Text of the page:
Sunday, July 2, 2017

The Durability of Crime Fiction and Why It's Bigger Than Ever

One out of every three books sold in the UK is a crime novel.
     I just discovered that today and, as a crime novelist myself, that fact both heartened and startled me. And while I'm sure the ratio of crime novels bought by the US reading public is somewhat more modest, it's undeniable that crime/detective fiction is big in virtually in every nation on earth. This is especially true in post Stieg Larsson Scandinavia (particularly Iceland). And as our brothers and sisters across the pond have historically loved to get up to the elbows in a good gory murder, the trend of mystery novels being the biggest-selling genre isn't going to reverse anytime soon.
     But why do humans love mystery novels while other genres, once big (such as westerns), fade away? Purists would say the answer begins in 1868 when Wilkie Collins' The Moonstone was first published in Charles Dickens' magazine. It predates Arthur Conan-Doyle's A Study in Scarlet, the first Sherlock Holmes story, by nearly two decades as the first detective novel. And from that point on, it seems, we just can't get enough of quality mystery fiction.
     It's a popular enough genre so that it comfortably supports much diversity. There are two basic categories in detective fiction: Cozies, which are typically appealing to female authors and readers, and hard-boiled, which is primarily written and read by men. There's the reliable narrator such as Dr. Watson and the unreliable narrator, which has made a huge comeback with UK author Paula Hawkins' The Girl on the Train.
     And there are several conventions governing the genre that cannot be broken or altered for its own sake. In mystery fiction, this has provided a great challenge for its latter-day practitioners because however wide the framework may be at the beginning, time narrows that framework. Yet mystery novelists succeed and even thrive while working within that framework. Among the conventions that endure from the time of Collins and Doyle:
     As with all fiction, the protagonist or detective must have a significant flaw: Sherlock Holmes was addicted to cocaine, for instance, while Agatha Christie's Poirot was saddled with overweening pride and egotism not to mention being obsessive compulsive about trivial things (such as his hard boiled eggs needing to be of identical height).
     The novel must begin with a seemingly simple or straightforward crime that leads to a larger one or a conspiracy. A red herring or several deliberately misleads the reader as a pitcher tries to foil the batter with all sorts of deception. And, of course, there's the craving for a satisfactory denouement we're all conditioned from early childhood on to expect. And what better genre to satisfy that craving than a good mystery novel? As Bob Gunton told Ryan Gosling in Fracture, "(E)very now and then you get to put a fucking stake in a bad guy's heart."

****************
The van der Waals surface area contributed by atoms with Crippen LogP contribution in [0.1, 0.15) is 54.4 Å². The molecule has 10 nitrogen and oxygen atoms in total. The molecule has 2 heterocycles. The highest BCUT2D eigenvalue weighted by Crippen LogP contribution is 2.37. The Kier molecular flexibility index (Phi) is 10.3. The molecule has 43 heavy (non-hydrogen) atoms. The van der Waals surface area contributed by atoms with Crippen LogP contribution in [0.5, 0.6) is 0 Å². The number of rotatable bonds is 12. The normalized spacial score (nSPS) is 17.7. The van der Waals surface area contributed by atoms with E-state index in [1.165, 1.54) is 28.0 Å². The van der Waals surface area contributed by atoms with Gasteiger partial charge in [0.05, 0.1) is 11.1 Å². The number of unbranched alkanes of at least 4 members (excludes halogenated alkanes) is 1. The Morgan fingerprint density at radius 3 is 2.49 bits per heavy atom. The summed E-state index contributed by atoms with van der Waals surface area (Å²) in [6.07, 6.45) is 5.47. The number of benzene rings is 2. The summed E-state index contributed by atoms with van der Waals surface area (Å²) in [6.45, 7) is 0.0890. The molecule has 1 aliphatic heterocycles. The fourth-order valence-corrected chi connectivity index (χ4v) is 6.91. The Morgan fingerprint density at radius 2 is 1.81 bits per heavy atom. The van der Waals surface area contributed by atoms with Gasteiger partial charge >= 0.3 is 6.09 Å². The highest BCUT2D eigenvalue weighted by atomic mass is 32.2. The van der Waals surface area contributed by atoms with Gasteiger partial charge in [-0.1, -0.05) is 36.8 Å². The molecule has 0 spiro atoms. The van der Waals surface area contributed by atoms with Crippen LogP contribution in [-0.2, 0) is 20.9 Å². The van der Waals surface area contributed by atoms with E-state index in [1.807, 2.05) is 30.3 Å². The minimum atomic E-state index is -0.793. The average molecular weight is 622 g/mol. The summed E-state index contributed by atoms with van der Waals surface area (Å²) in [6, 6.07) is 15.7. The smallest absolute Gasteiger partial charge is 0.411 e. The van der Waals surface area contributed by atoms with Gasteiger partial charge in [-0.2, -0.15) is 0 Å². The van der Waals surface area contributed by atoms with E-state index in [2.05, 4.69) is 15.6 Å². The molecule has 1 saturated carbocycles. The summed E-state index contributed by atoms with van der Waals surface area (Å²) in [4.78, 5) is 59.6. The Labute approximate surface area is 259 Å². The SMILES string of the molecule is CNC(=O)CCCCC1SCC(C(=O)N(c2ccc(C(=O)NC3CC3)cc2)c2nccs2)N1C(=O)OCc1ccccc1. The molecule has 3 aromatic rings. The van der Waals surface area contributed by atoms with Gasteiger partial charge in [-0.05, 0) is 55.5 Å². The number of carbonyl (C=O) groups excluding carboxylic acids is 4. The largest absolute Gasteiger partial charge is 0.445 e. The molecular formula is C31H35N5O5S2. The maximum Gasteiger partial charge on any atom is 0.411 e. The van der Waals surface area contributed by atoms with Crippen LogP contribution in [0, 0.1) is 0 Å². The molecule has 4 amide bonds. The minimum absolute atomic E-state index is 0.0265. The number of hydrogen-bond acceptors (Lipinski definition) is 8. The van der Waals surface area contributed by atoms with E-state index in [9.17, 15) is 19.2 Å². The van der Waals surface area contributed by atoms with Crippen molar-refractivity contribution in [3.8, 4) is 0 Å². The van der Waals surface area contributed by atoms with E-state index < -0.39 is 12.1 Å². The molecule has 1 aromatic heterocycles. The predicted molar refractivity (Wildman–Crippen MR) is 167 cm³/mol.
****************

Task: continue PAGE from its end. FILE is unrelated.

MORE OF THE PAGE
As with all genres, the protagonist must be risking something, whether it be their life, job, PI license, credibility or what have you. The villain must appear to be invincible in the interests of conflict while not being so. But the bad guy's Achilles Heel just isn't revealed until later while the protagonist's vulnerability must be established from the start.
     Yet despite several immovable conventions, mystery fiction also has to change with the times. For over a century, virtually every fictional detective was a white male created by a white male while women were always portrayed as victims or femme fatales. Now, it seems as if two out of every three bestselling mystery novelists are females featuring female detectives. Sherlock Holmes, Hercule Poirot and Inspector Maigret have made way for Kinsey Milhone, Kay Scarpetta and V.I. Warshawski.
     With the reversal in gender roles comes the jettisoning of several other conventions, such as the reliable narrator, the sidekick who chronicles the exploits of the detective and even the point of view (many today are written in first person). The only significant way in which crime fiction has not kept pace with the times is in how it represents minorities, which is virtually never. An African American crime novelist and I were discussing this on Facebook months ago and she suggested that the reason why more African Americans and other people of color don't write or read the genre is because these very same people feel they're underrepresented. Then again, so were they in romance fiction until Terry McMillian wrote, Waiting to Exhale. So I confidently hope this, too, shall change.
     Mystery fiction appeals to virtually every class of people in the industrialized world for different reasons. As with all genres, it tells time and again the oft-told tale of the human condition and, perhaps more effectively than any other genre, it is that we are gravely flawed as a species. It often calms our anxiety that the bad guys get away with it by showing, no matter the odds, there will always be someone who will care enough to right the often unbalanced scales of justice and put that stake through the bad guy's heart.


At July 2, 2017 at 9:45 PM, Blogger D. said...

BarbaraNeely! And I believe Sandra Brown, but I can't find the book.

They're out there.


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